John O’Connell, executive vice president and COO of Freeman and another member of Friends of Javits, called the plan “toxic for New York and its trade show customers.”
“If the proposed plan by Gov. Spitzer gets approved and the two blocks adjacent to the Javits are sold, then the trade show community, as we have known it, will have no future expansion possibilities and, in fact, will shrink because of the logistical challenges of servicing existing shows,” O’Connell said.
Ambitious Earlier Plan
The expansion plan unveiled in 2006 was not originally pegged at $5 billion. That estimate was made during a review of the project when Spitzer assumed the governor’s mansion from Gov. George Pataki. Phase I had carried a $1.68 billion price tag and would have increased Javits Center’s exhibit space by 45%, or 340,000 gross square feet, to 1.1 million gross square feet. The second phase called for another 500,000 gross square feet for exhibits; however a funding plan had not been developed. The project also included a new 65,000 square foot ballroom, meeting rooms and a screening facility and marshalling yard for trucks.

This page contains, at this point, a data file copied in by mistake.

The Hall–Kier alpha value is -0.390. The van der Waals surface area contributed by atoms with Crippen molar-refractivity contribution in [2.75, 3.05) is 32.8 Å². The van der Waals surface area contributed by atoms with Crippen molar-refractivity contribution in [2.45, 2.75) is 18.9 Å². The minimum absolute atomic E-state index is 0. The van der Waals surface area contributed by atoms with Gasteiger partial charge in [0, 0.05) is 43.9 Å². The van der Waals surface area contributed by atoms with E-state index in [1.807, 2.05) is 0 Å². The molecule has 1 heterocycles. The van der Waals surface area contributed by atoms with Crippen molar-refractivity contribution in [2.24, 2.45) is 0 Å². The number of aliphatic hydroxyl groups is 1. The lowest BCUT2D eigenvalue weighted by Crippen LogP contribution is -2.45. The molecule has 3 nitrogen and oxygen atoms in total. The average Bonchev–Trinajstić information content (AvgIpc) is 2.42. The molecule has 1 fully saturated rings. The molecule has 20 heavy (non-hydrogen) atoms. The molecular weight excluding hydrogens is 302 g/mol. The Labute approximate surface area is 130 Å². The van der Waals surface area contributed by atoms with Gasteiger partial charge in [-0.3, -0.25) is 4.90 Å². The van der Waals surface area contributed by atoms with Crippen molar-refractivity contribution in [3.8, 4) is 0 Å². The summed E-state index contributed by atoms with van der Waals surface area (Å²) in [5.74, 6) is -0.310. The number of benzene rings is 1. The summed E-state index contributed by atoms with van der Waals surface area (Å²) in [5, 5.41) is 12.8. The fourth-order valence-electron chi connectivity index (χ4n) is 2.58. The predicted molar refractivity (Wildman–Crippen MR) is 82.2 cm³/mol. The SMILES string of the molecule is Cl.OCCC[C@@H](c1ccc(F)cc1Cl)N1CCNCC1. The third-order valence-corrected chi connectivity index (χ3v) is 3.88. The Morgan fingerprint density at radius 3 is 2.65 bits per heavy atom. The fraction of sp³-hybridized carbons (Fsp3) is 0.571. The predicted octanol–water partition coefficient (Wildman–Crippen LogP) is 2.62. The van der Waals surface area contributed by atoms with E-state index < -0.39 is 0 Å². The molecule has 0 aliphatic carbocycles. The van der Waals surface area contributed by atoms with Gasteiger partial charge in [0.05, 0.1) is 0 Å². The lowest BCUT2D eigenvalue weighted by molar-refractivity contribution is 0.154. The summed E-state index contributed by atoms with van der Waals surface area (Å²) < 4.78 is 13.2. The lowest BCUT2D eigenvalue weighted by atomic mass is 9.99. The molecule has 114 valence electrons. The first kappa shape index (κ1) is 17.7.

There were, however, immediate disagreements. The trade show industry was concerned about closures during construction plus the truck facility, which was deemed unworkable. The political sector voiced concerns that the expansion was either too expensive or not large enough.
City vs. State in Size Debate
The issue has spilled largely out of the realm of what is best for the Javits Center and its customers and into a larger political dual between state and city government that involves budgets and the proposed sale of valuable land adjacent to the Manhattan convention hall.
Spitzer’s camp contends that the larger expansion plan had to be shelved due to rising costs that inflated the price tag to around $3 billion, if not $5 billion. In addition, the city’s hotel industry grew nervous and balked at a proposal to raise the room tax by a hefty $1.50 per night to help finance Phase I of the project.
Spitzer now has since proposed selling off two state-owned lots next to Javits Center that would have been used for the larger expansion, a move that would make any expansion down the road virtually impossible.